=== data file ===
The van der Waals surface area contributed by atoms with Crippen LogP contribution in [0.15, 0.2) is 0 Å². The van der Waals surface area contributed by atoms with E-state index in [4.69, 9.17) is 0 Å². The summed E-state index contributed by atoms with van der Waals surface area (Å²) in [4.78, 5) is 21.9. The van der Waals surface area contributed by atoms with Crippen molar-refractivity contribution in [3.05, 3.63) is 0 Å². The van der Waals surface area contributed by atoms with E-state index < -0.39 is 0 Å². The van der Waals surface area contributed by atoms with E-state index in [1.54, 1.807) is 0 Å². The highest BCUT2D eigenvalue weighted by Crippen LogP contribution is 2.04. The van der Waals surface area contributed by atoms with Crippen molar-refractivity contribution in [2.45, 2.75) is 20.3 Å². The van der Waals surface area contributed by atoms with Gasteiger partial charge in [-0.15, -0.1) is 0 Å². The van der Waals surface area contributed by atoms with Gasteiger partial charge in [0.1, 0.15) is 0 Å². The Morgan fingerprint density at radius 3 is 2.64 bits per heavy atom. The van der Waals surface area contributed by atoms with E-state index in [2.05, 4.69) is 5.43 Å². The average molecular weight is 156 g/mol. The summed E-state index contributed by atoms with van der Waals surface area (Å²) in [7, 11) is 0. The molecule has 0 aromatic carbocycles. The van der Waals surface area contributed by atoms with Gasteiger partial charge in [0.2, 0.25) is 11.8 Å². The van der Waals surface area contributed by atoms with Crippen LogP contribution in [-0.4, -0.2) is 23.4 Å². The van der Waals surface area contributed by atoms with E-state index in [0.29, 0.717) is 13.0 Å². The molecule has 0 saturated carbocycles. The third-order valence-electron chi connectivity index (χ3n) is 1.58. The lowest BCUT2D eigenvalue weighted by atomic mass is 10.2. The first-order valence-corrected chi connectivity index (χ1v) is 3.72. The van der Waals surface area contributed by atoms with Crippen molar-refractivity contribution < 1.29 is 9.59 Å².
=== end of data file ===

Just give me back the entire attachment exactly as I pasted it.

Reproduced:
The van der Waals surface area contributed by atoms with Crippen LogP contribution in [0.15, 0.2) is 0 Å². The van der Waals surface area contributed by atoms with E-state index in [4.69, 9.17) is 0 Å². The summed E-state index contributed by atoms with van der Waals surface area (Å²) in [4.78, 5) is 21.9. The van der Waals surface area contributed by atoms with Crippen molar-refractivity contribution in [3.05, 3.63) is 0 Å². The van der Waals surface area contributed by atoms with E-state index < -0.39 is 0 Å². The van der Waals surface area contributed by atoms with E-state index in [1.54, 1.807) is 0 Å². The highest BCUT2D eigenvalue weighted by Crippen LogP contribution is 2.04. The van der Waals surface area contributed by atoms with Crippen molar-refractivity contribution in [2.45, 2.75) is 20.3 Å². The van der Waals surface area contributed by atoms with Gasteiger partial charge in [-0.15, -0.1) is 0 Å². The van der Waals surface area contributed by atoms with Gasteiger partial charge in [0.1, 0.15) is 0 Å². The Morgan fingerprint density at radius 3 is 2.64 bits per heavy atom. The van der Waals surface area contributed by atoms with E-state index in [2.05, 4.69) is 5.43 Å². The average molecular weight is 156 g/mol. The summed E-state index contributed by atoms with van der Waals surface area (Å²) in [7, 11) is 0. The molecule has 0 aromatic carbocycles. The van der Waals surface area contributed by atoms with Gasteiger partial charge in [0.2, 0.25) is 11.8 Å². The van der Waals surface area contributed by atoms with Crippen LogP contribution in [-0.4, -0.2) is 23.4 Å². The van der Waals surface area contributed by atoms with E-state index in [0.29, 0.717) is 13.0 Å². The molecule has 0 saturated carbocycles. The third-order valence-electron chi connectivity index (χ3n) is 1.58. The lowest BCUT2D eigenvalue weighted by atomic mass is 10.2. The first-order valence-corrected chi connectivity index (χ1v) is 3.72. The van der Waals surface area contributed by atoms with Crippen molar-refractivity contribution < 1.29 is 9.59 Å².